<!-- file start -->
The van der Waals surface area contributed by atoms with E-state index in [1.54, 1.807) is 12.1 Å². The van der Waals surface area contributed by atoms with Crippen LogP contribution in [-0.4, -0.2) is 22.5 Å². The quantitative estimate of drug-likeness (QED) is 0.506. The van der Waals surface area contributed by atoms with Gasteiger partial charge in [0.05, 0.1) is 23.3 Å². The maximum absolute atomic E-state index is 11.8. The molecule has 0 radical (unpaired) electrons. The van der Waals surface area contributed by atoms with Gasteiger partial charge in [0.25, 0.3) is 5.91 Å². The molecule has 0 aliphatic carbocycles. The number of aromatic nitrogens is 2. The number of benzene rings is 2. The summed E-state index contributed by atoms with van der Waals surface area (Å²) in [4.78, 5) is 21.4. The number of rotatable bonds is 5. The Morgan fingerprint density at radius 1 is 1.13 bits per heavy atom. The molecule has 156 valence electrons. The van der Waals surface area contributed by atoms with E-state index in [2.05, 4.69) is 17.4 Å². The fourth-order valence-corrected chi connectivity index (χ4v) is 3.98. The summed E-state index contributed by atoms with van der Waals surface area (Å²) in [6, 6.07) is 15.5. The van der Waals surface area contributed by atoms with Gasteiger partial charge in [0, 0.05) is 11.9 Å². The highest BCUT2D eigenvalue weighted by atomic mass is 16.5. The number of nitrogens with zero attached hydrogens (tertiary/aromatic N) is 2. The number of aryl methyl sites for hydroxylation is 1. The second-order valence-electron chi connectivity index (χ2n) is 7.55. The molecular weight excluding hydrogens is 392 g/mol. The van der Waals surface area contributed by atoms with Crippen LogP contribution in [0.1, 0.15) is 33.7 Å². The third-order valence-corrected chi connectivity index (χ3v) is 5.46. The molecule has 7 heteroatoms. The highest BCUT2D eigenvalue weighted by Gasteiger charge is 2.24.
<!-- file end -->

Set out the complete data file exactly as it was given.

The van der Waals surface area contributed by atoms with E-state index in [1.54, 1.807) is 12.1 Å². The van der Waals surface area contributed by atoms with Crippen LogP contribution in [-0.4, -0.2) is 22.5 Å². The quantitative estimate of drug-likeness (QED) is 0.506. The van der Waals surface area contributed by atoms with Gasteiger partial charge in [0.05, 0.1) is 23.3 Å². The maximum absolute atomic E-state index is 11.8. The molecule has 0 radical (unpaired) electrons. The van der Waals surface area contributed by atoms with Gasteiger partial charge in [0.25, 0.3) is 5.91 Å². The molecule has 0 aliphatic carbocycles. The number of aromatic nitrogens is 2. The number of benzene rings is 2. The summed E-state index contributed by atoms with van der Waals surface area (Å²) in [4.78, 5) is 21.4. The number of rotatable bonds is 5. The Morgan fingerprint density at radius 1 is 1.13 bits per heavy atom. The molecule has 156 valence electrons. The van der Waals surface area contributed by atoms with E-state index in [2.05, 4.69) is 17.4 Å². The fourth-order valence-corrected chi connectivity index (χ4v) is 3.98. The summed E-state index contributed by atoms with van der Waals surface area (Å²) in [6, 6.07) is 15.5. The van der Waals surface area contributed by atoms with Gasteiger partial charge in [0, 0.05) is 11.9 Å². The highest BCUT2D eigenvalue weighted by atomic mass is 16.5. The number of nitrogens with zero attached hydrogens (tertiary/aromatic N) is 2. The number of aryl methyl sites for hydroxylation is 1. The second-order valence-electron chi connectivity index (χ2n) is 7.55. The molecular weight excluding hydrogens is 392 g/mol. The van der Waals surface area contributed by atoms with Crippen LogP contribution in [0.1, 0.15) is 33.7 Å². The third-order valence-corrected chi connectivity index (χ3v) is 5.46. The molecule has 7 heteroatoms. The highest BCUT2D eigenvalue weighted by Gasteiger charge is 2.24.